Maintaining correct tyre pressures can
optimise tyre life and minimise fuel consumption. However, there are
also compelling safety reasons for doing so, particularly if your
work or recreational pursuits require carrying and/or towing heavy
loads. For example, you might think that because your dual cab ute
has a hefty one-tonne payload rating and 3.5-tonne braked towing
capacity, its tyres as specified by the vehicle manufacturer are
more than capable of handling these loads.
That’s true. However, tyre load ratings are based on the assumption
that cold tyre pressures recommended by tyre manufacturers are
maintained, because they are critical in allowing tyres to evenly
distribute your vehicle’s heavy payload and tow-ball download
through their sidewalls and across their tread faces.
Incorrect tyre pressures can not only compromise your tyre load
ratings but also cause uneven wear, less grip and poor handling.
And, in worst cases, complete tyre failure which can have
catastrophic results particularly for heavily-loaded vehicles
travelling at highway speeds.
So, if you think tyres are just black, round and boring, it’s worth
your safety and that of your passengers and other road users, to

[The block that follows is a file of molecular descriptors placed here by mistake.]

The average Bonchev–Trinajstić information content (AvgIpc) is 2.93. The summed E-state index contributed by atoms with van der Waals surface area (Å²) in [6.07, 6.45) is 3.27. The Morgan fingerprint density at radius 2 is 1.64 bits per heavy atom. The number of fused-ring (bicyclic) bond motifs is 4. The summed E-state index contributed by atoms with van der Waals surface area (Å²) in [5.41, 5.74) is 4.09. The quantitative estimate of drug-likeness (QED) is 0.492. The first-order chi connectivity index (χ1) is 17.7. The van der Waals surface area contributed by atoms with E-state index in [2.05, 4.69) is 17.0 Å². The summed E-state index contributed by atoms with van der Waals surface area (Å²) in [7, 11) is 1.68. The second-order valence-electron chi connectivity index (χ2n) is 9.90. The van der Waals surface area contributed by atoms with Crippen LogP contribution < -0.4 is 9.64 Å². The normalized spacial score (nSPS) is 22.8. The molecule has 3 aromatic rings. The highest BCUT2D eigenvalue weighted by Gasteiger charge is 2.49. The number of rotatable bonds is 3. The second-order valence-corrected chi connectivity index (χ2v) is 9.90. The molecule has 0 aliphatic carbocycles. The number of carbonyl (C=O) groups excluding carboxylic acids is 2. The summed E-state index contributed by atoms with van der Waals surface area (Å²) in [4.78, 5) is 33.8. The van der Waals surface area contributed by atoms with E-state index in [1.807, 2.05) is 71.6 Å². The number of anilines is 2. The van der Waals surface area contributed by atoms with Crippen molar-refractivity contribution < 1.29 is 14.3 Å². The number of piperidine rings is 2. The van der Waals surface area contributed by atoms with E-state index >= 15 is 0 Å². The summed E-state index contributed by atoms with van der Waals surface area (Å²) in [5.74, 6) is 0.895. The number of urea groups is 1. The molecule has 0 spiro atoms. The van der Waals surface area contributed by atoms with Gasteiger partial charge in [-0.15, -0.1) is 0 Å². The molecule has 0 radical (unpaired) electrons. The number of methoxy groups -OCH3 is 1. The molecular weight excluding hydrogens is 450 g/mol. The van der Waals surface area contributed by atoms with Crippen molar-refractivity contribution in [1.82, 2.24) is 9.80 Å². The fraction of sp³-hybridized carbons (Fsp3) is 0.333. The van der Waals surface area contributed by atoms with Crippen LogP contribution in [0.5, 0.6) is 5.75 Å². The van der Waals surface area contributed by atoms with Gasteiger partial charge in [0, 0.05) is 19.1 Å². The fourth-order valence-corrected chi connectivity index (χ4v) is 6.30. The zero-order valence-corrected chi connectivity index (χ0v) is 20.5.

take a little time to understand the importance of correct tyre
under-inflation and over-inflation
Driving on a tyre that’s under-inflated can increase fuel
consumption due to greater rolling resistance caused by more of the
tyre being in contact with the road. However, higher fuel bills are
the least of your worries if you’re carrying and/or towing heavy
Under-inflation can also cause excessive flexing of the tyre
sidewalls (the heavier the load, the worse the flexing) while the
centre of the tread-face can distort to such an extent it becomes
slightly concave and no longer in contact with the road. This not
only concentrates more weight on the outer edges of the tread-face,
causing less grip and uneven wear, but on wet roads can cause the
tyre to skim or ‘aquaplane’ on standing water, losing all contact
with the road and complete loss of control.
This excessive flexing and distortion can also weaken the tyre’s